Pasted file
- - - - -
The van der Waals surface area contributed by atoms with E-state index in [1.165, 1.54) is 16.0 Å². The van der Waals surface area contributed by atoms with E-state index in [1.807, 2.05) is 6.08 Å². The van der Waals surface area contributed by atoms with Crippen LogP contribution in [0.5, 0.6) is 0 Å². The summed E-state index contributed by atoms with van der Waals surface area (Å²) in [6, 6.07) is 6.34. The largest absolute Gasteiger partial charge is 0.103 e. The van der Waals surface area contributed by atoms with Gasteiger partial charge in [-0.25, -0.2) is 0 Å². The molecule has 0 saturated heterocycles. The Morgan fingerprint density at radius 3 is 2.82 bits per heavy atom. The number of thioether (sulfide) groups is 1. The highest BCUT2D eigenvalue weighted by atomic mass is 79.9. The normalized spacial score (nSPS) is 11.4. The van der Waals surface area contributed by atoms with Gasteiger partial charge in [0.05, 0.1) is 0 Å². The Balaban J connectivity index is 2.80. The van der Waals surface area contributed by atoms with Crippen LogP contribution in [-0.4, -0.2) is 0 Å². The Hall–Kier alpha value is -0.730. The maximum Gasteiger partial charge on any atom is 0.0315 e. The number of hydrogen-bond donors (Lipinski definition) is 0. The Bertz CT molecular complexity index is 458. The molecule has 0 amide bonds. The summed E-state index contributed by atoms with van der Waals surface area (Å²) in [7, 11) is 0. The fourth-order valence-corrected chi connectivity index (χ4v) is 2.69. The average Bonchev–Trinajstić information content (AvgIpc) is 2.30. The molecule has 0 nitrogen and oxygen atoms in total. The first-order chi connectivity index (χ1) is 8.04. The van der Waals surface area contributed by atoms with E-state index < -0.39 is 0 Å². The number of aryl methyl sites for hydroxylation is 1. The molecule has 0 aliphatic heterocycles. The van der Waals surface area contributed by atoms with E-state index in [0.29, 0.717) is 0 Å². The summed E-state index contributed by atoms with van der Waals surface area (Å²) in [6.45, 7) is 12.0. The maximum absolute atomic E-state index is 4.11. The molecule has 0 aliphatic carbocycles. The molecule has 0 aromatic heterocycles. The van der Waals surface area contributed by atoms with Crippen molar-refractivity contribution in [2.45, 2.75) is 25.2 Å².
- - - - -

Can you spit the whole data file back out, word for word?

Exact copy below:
The van der Waals surface area contributed by atoms with E-state index in [1.165, 1.54) is 16.0 Å². The van der Waals surface area contributed by atoms with E-state index in [1.807, 2.05) is 6.08 Å². The van der Waals surface area contributed by atoms with Crippen LogP contribution in [0.5, 0.6) is 0 Å². The summed E-state index contributed by atoms with van der Waals surface area (Å²) in [6, 6.07) is 6.34. The largest absolute Gasteiger partial charge is 0.103 e. The van der Waals surface area contributed by atoms with Gasteiger partial charge in [-0.25, -0.2) is 0 Å². The molecule has 0 saturated heterocycles. The Morgan fingerprint density at radius 3 is 2.82 bits per heavy atom. The number of thioether (sulfide) groups is 1. The highest BCUT2D eigenvalue weighted by atomic mass is 79.9. The normalized spacial score (nSPS) is 11.4. The van der Waals surface area contributed by atoms with Gasteiger partial charge in [0.05, 0.1) is 0 Å². The Balaban J connectivity index is 2.80. The van der Waals surface area contributed by atoms with Crippen LogP contribution in [-0.4, -0.2) is 0 Å². The Hall–Kier alpha value is -0.730. The maximum Gasteiger partial charge on any atom is 0.0315 e. The number of hydrogen-bond donors (Lipinski definition) is 0. The Bertz CT molecular complexity index is 458. The molecule has 0 amide bonds. The summed E-state index contributed by atoms with van der Waals surface area (Å²) in [7, 11) is 0. The fourth-order valence-corrected chi connectivity index (χ4v) is 2.69. The average Bonchev–Trinajstić information content (AvgIpc) is 2.30. The molecule has 0 nitrogen and oxygen atoms in total. The first-order chi connectivity index (χ1) is 8.04. The van der Waals surface area contributed by atoms with E-state index < -0.39 is 0 Å². The number of aryl methyl sites for hydroxylation is 1. The molecule has 0 aliphatic heterocycles. The van der Waals surface area contributed by atoms with E-state index in [0.29, 0.717) is 0 Å². The summed E-state index contributed by atoms with van der Waals surface area (Å²) in [6.45, 7) is 12.0. The maximum absolute atomic E-state index is 4.11. The molecule has 0 aliphatic carbocycles. The molecule has 0 aromatic heterocycles. The van der Waals surface area contributed by atoms with Crippen molar-refractivity contribution in [2.45, 2.75) is 25.2 Å².